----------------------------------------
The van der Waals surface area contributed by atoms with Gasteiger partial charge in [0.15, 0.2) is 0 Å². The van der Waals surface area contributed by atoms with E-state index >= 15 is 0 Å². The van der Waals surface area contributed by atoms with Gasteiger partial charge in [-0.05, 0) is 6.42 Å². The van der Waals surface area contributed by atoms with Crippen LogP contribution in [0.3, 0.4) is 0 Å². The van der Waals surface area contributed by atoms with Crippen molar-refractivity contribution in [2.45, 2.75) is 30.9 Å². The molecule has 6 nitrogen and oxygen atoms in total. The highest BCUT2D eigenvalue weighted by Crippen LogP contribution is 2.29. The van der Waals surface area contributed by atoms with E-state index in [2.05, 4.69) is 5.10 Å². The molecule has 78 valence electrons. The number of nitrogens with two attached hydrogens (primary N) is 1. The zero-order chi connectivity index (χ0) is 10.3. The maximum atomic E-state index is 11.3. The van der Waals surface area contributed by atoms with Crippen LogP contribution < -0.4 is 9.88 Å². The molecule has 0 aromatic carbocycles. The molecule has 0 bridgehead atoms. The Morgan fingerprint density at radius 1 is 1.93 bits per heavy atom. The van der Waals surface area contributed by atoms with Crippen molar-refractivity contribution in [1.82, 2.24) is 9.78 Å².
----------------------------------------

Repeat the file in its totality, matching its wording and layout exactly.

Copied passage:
The van der Waals surface area contributed by atoms with Gasteiger partial charge in [0.15, 0.2) is 0 Å². The van der Waals surface area contributed by atoms with E-state index >= 15 is 0 Å². The van der Waals surface area contributed by atoms with Gasteiger partial charge in [-0.05, 0) is 6.42 Å². The van der Waals surface area contributed by atoms with Crippen LogP contribution in [0.3, 0.4) is 0 Å². The van der Waals surface area contributed by atoms with Crippen molar-refractivity contribution in [2.45, 2.75) is 30.9 Å². The molecule has 6 nitrogen and oxygen atoms in total. The highest BCUT2D eigenvalue weighted by Crippen LogP contribution is 2.29. The van der Waals surface area contributed by atoms with E-state index in [2.05, 4.69) is 5.10 Å². The molecule has 78 valence electrons. The number of nitrogens with two attached hydrogens (primary N) is 1. The zero-order chi connectivity index (χ0) is 10.3. The maximum atomic E-state index is 11.3. The van der Waals surface area contributed by atoms with Crippen LogP contribution < -0.4 is 9.88 Å². The molecule has 0 aromatic carbocycles. The molecule has 0 bridgehead atoms. The Morgan fingerprint density at radius 1 is 1.93 bits per heavy atom. The van der Waals surface area contributed by atoms with Crippen molar-refractivity contribution in [1.82, 2.24) is 9.78 Å².